Huaca Quemada is a small village located two miles west of the city of Mochumi. The closest we can come to an English translation is 'burnt-out mountain or hill'. Like the village of Carrizo Bajo that we visited on the same morning, the village homes are scattered over a wide area. We were there to see the pronoei Pequeños Exploradores...'Little Explorers'. We like that name.
The carpenter we use in Tucume has increased the price of tables to $27.75 from $24.69 last year, but has held the cost of chairs to $15.42. His prices are still the least expensive of other carpenters we've checked.
The tables, chairs and storage shelves will cost $407.03. We'd like to add some teaching aids...puzzles, books etc for another $50. Transport will bring the total to $500. After the Carrizo Bajo expenses have been paid Promesa Peru will be broke so we have no money for this project. If you can help us please visit the Promesa Peru webpage. Thank you.
### Update on other projects ###
The furniture has been delivered to Los Bances. We will be there Tuesday to deliver teaching aids and take photos.
We received the money to finance the Carrizo Bajo project. Thank you. The furniture order has been placed. We still need to buy the storage shelves. Hopefully we can return to the village with everything in place the first week of May.
Monday, April 17, 2017
Do you have any idea what you're looking at in the following photos? What you're not looking at is the work of Picasso or any other modern artist. Nor are you looking through a microscope or telescope. And while I would love to tell you that Maribel and I discovered wall art in a secret cave, that's not the case either.
Take a moment to sit back and study the photos. Be sure to click to enlarge them. If you're of a certain temperament maybe the photos will speak to you, perhaps tell you of the history of the planet or universe, or maybe even the meaning of life.
Beautiful, aren't they? What you're looking at is the surface of two stones, each no more than two inches in length. We found them on a shoreline of the Chinchipe River in the village of Zapotal in the Jaen province of Peru. We have a collection of stones from all over Peru. We pick them up and keep them because of an odd shape, unusual color or blend of colors but never have we seen stones with this kind of detail. The lines and shapes are so intricate and graceful and seem to complement each other. It's therapeutic just to look at them.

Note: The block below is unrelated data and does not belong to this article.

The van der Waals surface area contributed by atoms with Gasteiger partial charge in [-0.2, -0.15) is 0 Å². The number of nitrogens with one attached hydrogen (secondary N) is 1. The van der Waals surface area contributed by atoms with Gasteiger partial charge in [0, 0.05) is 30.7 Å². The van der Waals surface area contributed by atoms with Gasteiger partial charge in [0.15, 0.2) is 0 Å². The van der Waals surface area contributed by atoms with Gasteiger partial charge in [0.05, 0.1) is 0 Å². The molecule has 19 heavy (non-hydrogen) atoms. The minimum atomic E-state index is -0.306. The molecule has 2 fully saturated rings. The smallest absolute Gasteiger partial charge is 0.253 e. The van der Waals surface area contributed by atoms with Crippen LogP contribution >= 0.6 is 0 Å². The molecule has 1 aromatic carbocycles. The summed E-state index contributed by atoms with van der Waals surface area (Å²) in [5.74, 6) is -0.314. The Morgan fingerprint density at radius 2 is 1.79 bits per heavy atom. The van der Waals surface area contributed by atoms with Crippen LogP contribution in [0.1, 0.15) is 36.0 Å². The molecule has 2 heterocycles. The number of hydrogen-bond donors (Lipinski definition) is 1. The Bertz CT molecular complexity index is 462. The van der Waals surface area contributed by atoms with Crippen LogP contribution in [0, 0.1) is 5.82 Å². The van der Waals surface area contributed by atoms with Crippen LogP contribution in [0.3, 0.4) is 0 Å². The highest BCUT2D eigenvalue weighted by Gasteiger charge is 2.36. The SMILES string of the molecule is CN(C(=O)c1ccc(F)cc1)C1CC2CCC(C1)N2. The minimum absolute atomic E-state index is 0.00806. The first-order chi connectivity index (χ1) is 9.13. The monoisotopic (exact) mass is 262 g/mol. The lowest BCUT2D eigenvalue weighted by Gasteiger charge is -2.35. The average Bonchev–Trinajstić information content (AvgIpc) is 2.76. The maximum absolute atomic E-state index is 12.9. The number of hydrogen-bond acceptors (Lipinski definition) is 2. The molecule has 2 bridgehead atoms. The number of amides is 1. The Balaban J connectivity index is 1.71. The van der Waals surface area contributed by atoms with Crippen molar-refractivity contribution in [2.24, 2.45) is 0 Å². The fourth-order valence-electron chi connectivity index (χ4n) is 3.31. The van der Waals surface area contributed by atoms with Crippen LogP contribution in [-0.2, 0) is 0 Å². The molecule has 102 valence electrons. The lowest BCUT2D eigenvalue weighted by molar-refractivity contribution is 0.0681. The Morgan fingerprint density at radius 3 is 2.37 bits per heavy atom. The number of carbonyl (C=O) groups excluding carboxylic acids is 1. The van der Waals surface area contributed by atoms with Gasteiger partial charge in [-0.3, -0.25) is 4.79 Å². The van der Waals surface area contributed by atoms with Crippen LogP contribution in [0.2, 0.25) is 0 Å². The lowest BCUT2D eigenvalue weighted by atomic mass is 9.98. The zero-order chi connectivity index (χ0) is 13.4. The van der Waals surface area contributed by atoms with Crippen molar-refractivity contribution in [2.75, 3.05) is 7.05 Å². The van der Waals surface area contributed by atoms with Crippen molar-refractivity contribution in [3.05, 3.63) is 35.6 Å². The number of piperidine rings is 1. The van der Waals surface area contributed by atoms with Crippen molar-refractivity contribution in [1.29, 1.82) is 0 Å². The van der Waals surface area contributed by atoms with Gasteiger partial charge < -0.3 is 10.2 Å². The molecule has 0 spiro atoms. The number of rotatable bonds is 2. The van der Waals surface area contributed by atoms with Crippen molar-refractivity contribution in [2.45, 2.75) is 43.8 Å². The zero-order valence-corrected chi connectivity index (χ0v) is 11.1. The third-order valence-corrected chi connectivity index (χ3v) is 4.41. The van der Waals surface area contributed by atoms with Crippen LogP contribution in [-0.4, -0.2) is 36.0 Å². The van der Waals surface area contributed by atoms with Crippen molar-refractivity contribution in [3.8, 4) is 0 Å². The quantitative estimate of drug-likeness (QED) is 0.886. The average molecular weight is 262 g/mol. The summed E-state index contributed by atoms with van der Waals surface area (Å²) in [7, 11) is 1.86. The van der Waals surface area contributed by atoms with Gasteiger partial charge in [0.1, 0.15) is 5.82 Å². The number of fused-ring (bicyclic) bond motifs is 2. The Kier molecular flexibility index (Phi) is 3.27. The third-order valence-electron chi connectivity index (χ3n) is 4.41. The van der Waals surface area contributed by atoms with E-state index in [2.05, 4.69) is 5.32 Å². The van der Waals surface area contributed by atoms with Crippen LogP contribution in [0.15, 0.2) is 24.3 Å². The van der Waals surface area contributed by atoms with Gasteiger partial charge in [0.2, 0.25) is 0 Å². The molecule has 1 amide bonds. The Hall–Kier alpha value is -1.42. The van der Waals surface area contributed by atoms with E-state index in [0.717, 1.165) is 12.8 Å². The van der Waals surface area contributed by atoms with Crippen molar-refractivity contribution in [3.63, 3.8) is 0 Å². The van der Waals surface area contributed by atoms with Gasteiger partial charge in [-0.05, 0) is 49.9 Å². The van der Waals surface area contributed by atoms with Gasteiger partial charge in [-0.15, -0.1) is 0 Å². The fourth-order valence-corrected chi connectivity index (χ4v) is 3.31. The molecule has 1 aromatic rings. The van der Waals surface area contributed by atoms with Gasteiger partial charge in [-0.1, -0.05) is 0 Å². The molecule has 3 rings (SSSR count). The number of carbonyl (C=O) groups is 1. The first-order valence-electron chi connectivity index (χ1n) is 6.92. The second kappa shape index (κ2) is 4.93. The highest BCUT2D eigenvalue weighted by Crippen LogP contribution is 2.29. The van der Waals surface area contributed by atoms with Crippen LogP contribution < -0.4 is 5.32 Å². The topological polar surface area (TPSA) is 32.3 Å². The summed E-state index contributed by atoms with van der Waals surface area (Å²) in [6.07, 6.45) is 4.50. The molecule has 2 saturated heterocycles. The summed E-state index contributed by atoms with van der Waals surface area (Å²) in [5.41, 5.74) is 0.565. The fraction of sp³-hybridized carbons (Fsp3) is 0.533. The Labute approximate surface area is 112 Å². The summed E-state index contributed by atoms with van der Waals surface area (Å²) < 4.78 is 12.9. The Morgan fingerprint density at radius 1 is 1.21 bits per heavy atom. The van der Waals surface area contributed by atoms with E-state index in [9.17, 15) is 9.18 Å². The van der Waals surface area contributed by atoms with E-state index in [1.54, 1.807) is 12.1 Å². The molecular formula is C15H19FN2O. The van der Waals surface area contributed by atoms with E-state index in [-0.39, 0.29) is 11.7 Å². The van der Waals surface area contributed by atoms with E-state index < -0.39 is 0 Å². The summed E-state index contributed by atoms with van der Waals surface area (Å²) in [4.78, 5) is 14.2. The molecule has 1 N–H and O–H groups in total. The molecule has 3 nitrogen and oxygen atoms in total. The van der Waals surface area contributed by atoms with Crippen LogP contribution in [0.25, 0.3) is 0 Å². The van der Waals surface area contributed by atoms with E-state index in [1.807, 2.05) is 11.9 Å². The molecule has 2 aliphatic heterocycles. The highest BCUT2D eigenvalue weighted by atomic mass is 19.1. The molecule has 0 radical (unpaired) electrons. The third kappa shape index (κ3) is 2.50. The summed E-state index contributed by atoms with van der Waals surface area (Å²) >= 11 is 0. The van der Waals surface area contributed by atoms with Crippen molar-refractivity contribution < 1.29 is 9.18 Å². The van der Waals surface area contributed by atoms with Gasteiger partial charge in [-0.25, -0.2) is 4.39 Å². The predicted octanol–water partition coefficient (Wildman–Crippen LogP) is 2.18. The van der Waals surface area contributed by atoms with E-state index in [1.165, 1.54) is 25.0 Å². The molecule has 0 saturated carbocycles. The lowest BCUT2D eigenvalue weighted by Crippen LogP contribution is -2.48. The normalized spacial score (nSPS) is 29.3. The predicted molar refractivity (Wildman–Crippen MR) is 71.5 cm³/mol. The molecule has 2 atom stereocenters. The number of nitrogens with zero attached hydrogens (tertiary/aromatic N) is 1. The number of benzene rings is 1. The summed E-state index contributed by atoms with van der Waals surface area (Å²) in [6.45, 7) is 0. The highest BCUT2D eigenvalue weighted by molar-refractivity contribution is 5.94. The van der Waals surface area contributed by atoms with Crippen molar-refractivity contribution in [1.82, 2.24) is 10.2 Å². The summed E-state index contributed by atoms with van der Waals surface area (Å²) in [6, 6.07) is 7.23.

We have no idea how these stones were formed. If there is a geologist reading this we'd appreciate any insight you can give us.
Wednesday, April 12, 2017
In English carrizo means reed. In Peru these reeds are very thick, up to one inch in diameter and when peeled and dried are used to construct fences and as interior support for mud walls. Bajo means below which implies that there should be a village named Carrizo Alto (above) but if so it is not on the map.
Carrizo Bajo is one of those villages where the houses are widely scattered, making it impossible to take a photo of the village. There are about 200 people living here. The economic base is a repeat of all other villages in northern Peru...men and often women working in farm fields for absentee landlords.
That the classroom has needs is obvious. We feel that a whiteboard ($53), two storage shelves ($50), four tables ($111) and sixteen chairs ($247) would furnish this classroom nicely. Another $40 for transportation brings the total to $501.
When the Los Bances project is completed (the furniture is supposed to be ready April 21) we will have approximately $200 remaining to use for the Carrizo Bajo project. We're going to need another $300 to finish it. If you can help us please visit the Promesa Peru webpage to donate. Thank you.
Sunday, April 9, 2017
In the western world when the word inauguration is used it usually means a formal ceremony with dignitaries to mark the beginning of something grand; a new president, the Hoover Dam, the Golden Gate Bridge, the London Tower, etc. Peru does that too, inaugurating new schools, hospitals, parks and the like, but inaugurations are not held only for big ticket events. It is customary to have a formal ceremony for the opening of a new bakery, pharmacy, private office and such. A new house, apartment or condo also qualifies for inauguration.
Being a predominantly Catholic country the ceremony usually involves a priest walking from room to room, sprinkling holy water and blessing the enterprise. If a priest is not available any lay-person can do it. Maribel has often drenched people with holy water while blessing a new dwelling. She laughs while doing it. That doesn't seem very solemn to me. After the object has been blessed, token (teeny weeny) drinks and sandwiches are given to the invited guests. These kinds of ceremonies usually last from 30 to 45 minutes.